The first anniversary of the war in Ukraine came on 24 February 2023, bringing an opportunity to reconsider the roots of the war, what it has become as it enters its second year, and what it could bring in the coming months, not only for Russia and Ukraine, but also in the broader international arena.
Ukraine has posed a problem for Russia’s strategic security since the first Ukrainian democratic revolution in 2004, but the threat at that point was not urgent. Russia still enjoyed considerable influence within the Ukrainian state and its political class. This changed with the ousting of Ukraine’s pro-Russian president, Viktor Yanukovych, in February 2014, after which Moscow encountered more nationalist, independent-minded leaders determined to strengthen relations with Western Europe and the United States.
Within days of Yanukovych’s ouster, Russia seized Crimea. Soon after, Russian-majority provinces in eastern Ukraine declared their independence and sought to affirm it by force of arms. While the West refused to recognise the annexation of Crimea, it took no military action to counter Russia. It did, however, increase shipments of defensive weapons and strengthened economic ties with Ukraine. It was no surprise, then, that Ukraine subsequently became more determined to join NATO and the European Union.
In late 2021, Kiev sought to resolve the situation in the eastern provinces militarily, at which point Russia mobilised—too late, according to Putin’s critics—for a definitive solution to the Ukrainian issue.
The Putin administration called the war a “special military operation.” What Putin wanted was a lightning military offensive of just a few weeks that would end with the overthrow of the regime in Kiev, the installation of a friendly regime, and the destruction of Ukrainian nationalist militias. But the operation did not go as planned. The attack on Kiev not only failed, but Russia sustained heavy losses before ordering its troops to withdraw.
Moscow moved to an alternative plan, aimed at controlling four Ukrainian provinces in the east and southeast to establish an overland communication route between Crimea and the Russian Federation, secure the peninsula’s water supply, and control the coastline extending from the Sea of Azov to both sides of the land corridor of the Crimea, allowing Russia to deprive Ukraine of access to the Black Sea.
But in September 2022, Russian troops were forced to withdraw from Kharkiv in the east, followed by the western side of Kherson, just north of Crimea, in November. And despite five months of continuous Russian attacks, the strategic city of Bakhmut in the Donbas is still the scene of bloody fighting.
After a year of fighting, it is clear that Russian military leadership was unprepared and that Russian forces lacked both strategic and operational competence. In addition, Russia now faces a unified NATO in Ukraine, led by the United States. Western Europe has freed itself of its dependence on Russian energy and has successfully made it through a harsh winter despite predictions of a severe energy crisis. Despite two decades of efforts to secure a position in Europe, Russia finds itself almost entirely driven out of Europe politically, economically and culturally.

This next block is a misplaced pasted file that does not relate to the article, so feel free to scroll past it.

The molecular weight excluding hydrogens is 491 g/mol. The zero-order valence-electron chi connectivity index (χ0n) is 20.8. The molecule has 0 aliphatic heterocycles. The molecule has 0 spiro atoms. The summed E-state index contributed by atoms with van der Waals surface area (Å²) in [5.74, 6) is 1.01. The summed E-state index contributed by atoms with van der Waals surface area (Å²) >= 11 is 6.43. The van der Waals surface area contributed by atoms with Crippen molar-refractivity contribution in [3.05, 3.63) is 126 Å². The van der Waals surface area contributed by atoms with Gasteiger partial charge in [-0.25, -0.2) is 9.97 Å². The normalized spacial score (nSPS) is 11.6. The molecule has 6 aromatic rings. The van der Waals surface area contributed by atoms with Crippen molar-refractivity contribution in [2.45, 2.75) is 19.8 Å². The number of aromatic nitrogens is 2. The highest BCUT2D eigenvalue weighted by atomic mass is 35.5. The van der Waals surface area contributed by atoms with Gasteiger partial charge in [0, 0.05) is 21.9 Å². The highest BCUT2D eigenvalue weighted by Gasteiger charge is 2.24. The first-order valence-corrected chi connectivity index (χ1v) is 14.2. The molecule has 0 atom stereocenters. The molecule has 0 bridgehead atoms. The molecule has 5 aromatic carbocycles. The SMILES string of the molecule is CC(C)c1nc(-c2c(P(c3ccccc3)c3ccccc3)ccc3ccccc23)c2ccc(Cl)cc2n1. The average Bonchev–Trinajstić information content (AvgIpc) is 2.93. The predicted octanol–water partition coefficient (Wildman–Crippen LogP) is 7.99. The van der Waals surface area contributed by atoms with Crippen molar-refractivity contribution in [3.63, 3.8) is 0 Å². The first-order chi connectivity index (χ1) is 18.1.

With all parties still clinging to their demands, there is no end in sight to the war: Russia wants to cement its control over four Ukrainian provinces and win recognition of its sovereignty over Crimea, as well secure guarantees for Ukrainian neutrality. Ukraine wants a definitive end to hostilities and the withdrawal of Russian troops from Ukrainian territory (including Crimea), followed by negotiations on Ukraine’s strategic future.
In public, the United States and European Union support Ukraine’s demands. In fact, NATO countries seek to sap Russia to prevent it from imposing political control over Ukraine and deter it from repeating the same scenario elsewhere in Europe. But the West is not looking to inflict a crushing military defeat on Russia. Not only is such a goal impossible, but the West understands that a military defeat could plunge Russia into chaos, which would threaten European security. Nevertheless, Western goals cannot be achieved without massive destruction and Ukrainian losses.
After a year of war, Russia’s losses seem far greater than its gains, and Ukraine’s goal of reclaiming all territories occupied since 2014 seems impossible. Russia will continue to pay heavy human, economic and military costs for its control over Crimea and the four provinces. Ukraine, while not yet a NATO member, has effectively become a zone of Western economic, military and security influence.
Russia, in other words, is in trouble, while in Ukraine, town after town is devastated, and the economic burden of the war on Western capitals is steadily increasing. The only exit from this infernal predicament is rational negotiations in which all parties make concessions. Any other path will necessarily expand the confrontation, both in and out of Europe.
*This is a summary of a policy brief originally written in Arabic, available here.